Just a week after announcing a maiden inferred resource, sulphate of potash (SOP) hopeful Trigg Mining (ASX: TMG) has launched a test pumping program, along with trenching, as it works to bump that resource into the indicated category.
With 5,720m of drilling completed, the only additional information needed to lift Lake Throssell project the indicated category is test pumping and additional aquifer property data.
The project is located 170km east of Laverton on the Great Central Road connecting Laverton to Alice Springs.
The transition from inferred to indicated will form the basis of a scoping study and help estimate flow rates for potential SOP production.
The maiden resource for the project totals 14.2 million tonnes of drainable SOP at 4,638 milligrams per litre of potassium (or 10.34 kilograms per cubic metre of SOP).
Estimating the aquifer properties
Last week, Trigg also revealed an updated exploration target range of 2.6-9.4Mt at 9.5-10.3kg/m3 (grams per cubic metre) of potassium sulphate.
The trenching works will allow Trigg to estimate the aquifer properties of the lake surface aquifer.
Trenching and test pumping is designed to enable estimates of drainable porosity and permeability of the surficial aquifer to be calculation.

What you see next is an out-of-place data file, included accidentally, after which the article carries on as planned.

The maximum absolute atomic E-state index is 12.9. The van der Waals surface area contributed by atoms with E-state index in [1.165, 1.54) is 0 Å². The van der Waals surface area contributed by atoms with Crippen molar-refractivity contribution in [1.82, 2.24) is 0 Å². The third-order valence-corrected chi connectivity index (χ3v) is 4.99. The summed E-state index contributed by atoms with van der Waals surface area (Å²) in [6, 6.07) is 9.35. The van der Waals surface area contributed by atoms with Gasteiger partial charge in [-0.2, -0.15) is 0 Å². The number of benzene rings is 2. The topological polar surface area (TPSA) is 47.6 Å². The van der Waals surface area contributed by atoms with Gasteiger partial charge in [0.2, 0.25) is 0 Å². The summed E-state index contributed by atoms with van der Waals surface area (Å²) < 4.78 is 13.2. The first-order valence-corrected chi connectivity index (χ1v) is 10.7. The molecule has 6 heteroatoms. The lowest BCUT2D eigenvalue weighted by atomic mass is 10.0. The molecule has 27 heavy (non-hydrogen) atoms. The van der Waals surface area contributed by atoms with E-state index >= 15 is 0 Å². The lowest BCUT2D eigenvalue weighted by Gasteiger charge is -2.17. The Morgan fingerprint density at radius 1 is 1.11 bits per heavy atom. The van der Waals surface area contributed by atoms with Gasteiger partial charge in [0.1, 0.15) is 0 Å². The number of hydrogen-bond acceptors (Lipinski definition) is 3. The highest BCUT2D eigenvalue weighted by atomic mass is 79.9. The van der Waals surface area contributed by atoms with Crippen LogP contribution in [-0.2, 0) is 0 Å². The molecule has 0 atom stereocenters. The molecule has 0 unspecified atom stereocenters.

“Pumping from the trial pits and trial trenches will create draw-down of the water table in the surrounding sediments which can measured by the monitory pits, with the rate and magnitude of the draw-down used to estimate drainable porosity and permeability of these sediments,” Trigg stated.
The company added that this latest program follows on from the “highly successful” drilling campaigns at its flagship project.
Indicated resource makes for higher confidence
Drilling has established the presence of a high-grade brine deposit within the lake surface and the entire palaeovalley sequence.
Trigg managing director Keren Paterson said this latest program will help establish the economic parameters to underpin the planned scoping study.
“Having a higher-confidence indicate resource will be an important de-risking step for the project,” she added.
“This represents another really important step forward towards creating a major new sulphate of potash production hub at Lake Throssell.”
Lake Throssell is one of several projects aimed at reducing Australia’s dependence on import of potash (both muriate of potash and SOP) now running at about 250,000t per annum.